Different Types of Soil & Their Vegetation in India
- Alluvial soil is found in the northern plains of India. Alluvial soil is rich in potash but poor in potassium and nitrogen. Nevertheless, it is a very fertile soil, which can support a wide variety of crops such as rice, wheat, cotton, jute and sugarcane.
- Laterite soil is found in regions of heavy rainfall such as southern parts of the Western Ghats Mountain Range and in the Eastern Ghats Range in the state of Orissa. Heavy rainfall leaches this soil of silica, and a deficiency in potash, magnesium and lime makes it acidic. It is brownish to yellowish in color due to the presence of iron oxides. Tea, coffee, cashew, rubber and coconut grow well in laterite soil.
- Also known as regur soil, black soil is very good for growing cotton. It is dark gray to black in color. Its high clay content gives it excellent moisture-retention capacity. Black soil is rich in calcium, potassium and magnesium but deficient in nitrogen. Crops like tobacco, oilseeds, jowar, ragi and maize grow well in black soil.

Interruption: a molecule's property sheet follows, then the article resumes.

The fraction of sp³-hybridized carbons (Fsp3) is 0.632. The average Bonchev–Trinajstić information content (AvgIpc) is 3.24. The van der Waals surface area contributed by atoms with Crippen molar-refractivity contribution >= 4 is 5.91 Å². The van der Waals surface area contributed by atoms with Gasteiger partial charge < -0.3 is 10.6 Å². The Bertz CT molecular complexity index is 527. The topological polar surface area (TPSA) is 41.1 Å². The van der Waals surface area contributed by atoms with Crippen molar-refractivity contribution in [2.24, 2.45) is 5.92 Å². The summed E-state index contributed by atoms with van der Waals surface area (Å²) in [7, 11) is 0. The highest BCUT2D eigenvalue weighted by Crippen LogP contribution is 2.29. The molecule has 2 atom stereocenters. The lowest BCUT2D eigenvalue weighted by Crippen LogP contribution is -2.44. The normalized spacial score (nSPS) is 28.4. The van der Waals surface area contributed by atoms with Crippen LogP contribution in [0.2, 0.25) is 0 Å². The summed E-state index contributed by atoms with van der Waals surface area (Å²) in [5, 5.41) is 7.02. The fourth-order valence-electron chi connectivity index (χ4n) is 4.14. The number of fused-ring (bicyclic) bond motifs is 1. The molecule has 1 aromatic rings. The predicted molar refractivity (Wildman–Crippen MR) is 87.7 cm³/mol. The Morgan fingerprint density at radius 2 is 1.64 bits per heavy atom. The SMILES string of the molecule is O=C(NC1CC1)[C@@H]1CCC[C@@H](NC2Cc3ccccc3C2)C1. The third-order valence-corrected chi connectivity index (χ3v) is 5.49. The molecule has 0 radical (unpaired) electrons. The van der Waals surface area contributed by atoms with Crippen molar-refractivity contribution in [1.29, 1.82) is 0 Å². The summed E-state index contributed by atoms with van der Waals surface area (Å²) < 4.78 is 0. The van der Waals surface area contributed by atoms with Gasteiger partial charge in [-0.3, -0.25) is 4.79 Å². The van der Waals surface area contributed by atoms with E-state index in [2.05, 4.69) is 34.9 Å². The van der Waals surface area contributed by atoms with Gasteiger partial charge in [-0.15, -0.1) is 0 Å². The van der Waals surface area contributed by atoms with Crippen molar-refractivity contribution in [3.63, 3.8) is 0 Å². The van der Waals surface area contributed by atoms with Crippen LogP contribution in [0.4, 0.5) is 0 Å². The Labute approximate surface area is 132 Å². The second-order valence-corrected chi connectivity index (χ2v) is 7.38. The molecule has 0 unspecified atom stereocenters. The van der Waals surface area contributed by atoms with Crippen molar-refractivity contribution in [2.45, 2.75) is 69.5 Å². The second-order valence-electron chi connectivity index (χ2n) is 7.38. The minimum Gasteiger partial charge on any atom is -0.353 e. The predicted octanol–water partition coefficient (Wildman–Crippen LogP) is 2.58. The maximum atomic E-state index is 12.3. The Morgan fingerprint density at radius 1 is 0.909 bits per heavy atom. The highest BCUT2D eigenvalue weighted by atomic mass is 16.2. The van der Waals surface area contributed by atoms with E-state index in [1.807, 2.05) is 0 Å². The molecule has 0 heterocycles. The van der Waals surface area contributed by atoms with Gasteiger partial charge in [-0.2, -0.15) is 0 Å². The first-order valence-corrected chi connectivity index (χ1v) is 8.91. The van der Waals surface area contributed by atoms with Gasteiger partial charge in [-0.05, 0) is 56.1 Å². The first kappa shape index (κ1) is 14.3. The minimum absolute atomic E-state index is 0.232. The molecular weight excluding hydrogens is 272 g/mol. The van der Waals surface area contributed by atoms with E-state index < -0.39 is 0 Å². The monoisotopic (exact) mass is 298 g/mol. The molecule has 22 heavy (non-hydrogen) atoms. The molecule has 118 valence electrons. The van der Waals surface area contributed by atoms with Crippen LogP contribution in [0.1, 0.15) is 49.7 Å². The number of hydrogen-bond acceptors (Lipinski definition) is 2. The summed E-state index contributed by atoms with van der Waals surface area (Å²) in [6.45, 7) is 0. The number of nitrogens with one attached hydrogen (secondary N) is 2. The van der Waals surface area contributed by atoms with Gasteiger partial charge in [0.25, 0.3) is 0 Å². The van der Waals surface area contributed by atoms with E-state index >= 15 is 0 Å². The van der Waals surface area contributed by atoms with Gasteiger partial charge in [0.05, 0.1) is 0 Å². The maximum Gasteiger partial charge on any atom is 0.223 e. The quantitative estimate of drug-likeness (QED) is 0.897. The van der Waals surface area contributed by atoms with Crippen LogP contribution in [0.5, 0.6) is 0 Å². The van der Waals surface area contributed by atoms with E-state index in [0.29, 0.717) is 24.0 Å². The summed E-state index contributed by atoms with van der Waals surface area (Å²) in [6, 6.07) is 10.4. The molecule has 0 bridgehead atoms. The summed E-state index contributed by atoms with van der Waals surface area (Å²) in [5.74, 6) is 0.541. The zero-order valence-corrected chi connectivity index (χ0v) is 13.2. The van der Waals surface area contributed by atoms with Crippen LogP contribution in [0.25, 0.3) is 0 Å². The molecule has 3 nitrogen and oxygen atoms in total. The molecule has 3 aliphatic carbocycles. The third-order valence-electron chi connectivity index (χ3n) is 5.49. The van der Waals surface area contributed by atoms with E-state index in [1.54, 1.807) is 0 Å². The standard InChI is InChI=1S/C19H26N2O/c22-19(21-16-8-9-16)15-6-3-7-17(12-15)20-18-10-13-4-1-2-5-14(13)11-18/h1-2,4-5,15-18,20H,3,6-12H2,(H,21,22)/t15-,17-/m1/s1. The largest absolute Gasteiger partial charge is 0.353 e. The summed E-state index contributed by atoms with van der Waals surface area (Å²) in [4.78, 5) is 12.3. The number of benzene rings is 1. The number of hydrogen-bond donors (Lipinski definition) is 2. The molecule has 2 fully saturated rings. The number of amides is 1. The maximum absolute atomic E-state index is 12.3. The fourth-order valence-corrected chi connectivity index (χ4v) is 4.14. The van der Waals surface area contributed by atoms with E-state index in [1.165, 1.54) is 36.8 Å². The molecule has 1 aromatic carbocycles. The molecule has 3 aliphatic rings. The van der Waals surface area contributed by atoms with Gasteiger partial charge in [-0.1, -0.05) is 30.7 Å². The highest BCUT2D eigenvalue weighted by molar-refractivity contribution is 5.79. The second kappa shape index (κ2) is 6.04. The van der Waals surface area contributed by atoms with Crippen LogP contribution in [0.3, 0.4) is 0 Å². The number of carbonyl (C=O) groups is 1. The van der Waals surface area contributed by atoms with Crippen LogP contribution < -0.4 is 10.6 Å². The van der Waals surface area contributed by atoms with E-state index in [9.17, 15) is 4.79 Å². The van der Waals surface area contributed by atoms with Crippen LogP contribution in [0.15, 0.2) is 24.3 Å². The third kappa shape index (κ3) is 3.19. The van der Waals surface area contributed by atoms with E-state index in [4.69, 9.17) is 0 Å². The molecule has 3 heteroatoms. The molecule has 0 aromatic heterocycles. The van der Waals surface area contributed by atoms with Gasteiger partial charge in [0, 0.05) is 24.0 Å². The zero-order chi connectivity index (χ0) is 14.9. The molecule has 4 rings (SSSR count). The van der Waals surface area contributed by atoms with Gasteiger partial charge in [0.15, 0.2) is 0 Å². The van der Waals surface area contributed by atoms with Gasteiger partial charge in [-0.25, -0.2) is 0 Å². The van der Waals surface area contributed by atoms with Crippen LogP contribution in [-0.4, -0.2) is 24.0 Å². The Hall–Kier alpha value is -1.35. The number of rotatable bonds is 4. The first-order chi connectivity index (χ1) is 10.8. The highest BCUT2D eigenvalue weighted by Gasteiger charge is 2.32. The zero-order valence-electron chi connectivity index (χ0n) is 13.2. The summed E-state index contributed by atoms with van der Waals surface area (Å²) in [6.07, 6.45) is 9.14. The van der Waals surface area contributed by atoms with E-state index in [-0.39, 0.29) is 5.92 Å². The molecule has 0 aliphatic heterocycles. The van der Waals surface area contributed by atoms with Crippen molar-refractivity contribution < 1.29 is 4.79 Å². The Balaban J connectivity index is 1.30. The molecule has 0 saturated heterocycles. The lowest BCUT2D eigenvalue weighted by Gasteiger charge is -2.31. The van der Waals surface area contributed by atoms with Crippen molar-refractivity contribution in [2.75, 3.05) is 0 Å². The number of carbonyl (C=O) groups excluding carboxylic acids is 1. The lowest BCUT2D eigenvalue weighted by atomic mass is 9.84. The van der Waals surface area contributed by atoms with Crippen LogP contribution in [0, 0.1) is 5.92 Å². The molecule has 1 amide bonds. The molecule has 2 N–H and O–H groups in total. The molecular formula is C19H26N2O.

- Red soil is sandy and is formed due to weathering of crystalline rocks. It is poor in nitrogen, lime and phosphorus. However, it has a high amount of iron, which is why it is reddish in color. Red soil is found in the states of Tamil Nadu, southern parts of Karnataka and some parts of Madhya Pradesh, Maharashtra, West Bengal and Rajasthan. It supports crops such as groundnut, millet, tobacco, potato, rice, wheat and sugarcane.
- Desert soil is 90 percent clay. Hence, it has poor moisture content. It is also deficient in nitrogen and phosphorus but has high amount of phosphates and nitrates. This soil is found in Rajasthan and parts of Punjab, Haryana and Gujarat. Indian farmers grow hardy crops like millet and barley in desert soil.
- Mountain soil is found mainly in the Himalayan region of the country. It is rich in humus but has lesser amounts of potash, phosphorous and lime. With the use of fertilizers, farmers grow tea, coffee, spices and Tropical fruits in this soil.
- The acidic nature of saline and alkaline soils, as well as peaty and marshy soils, make them unfit for agriculture.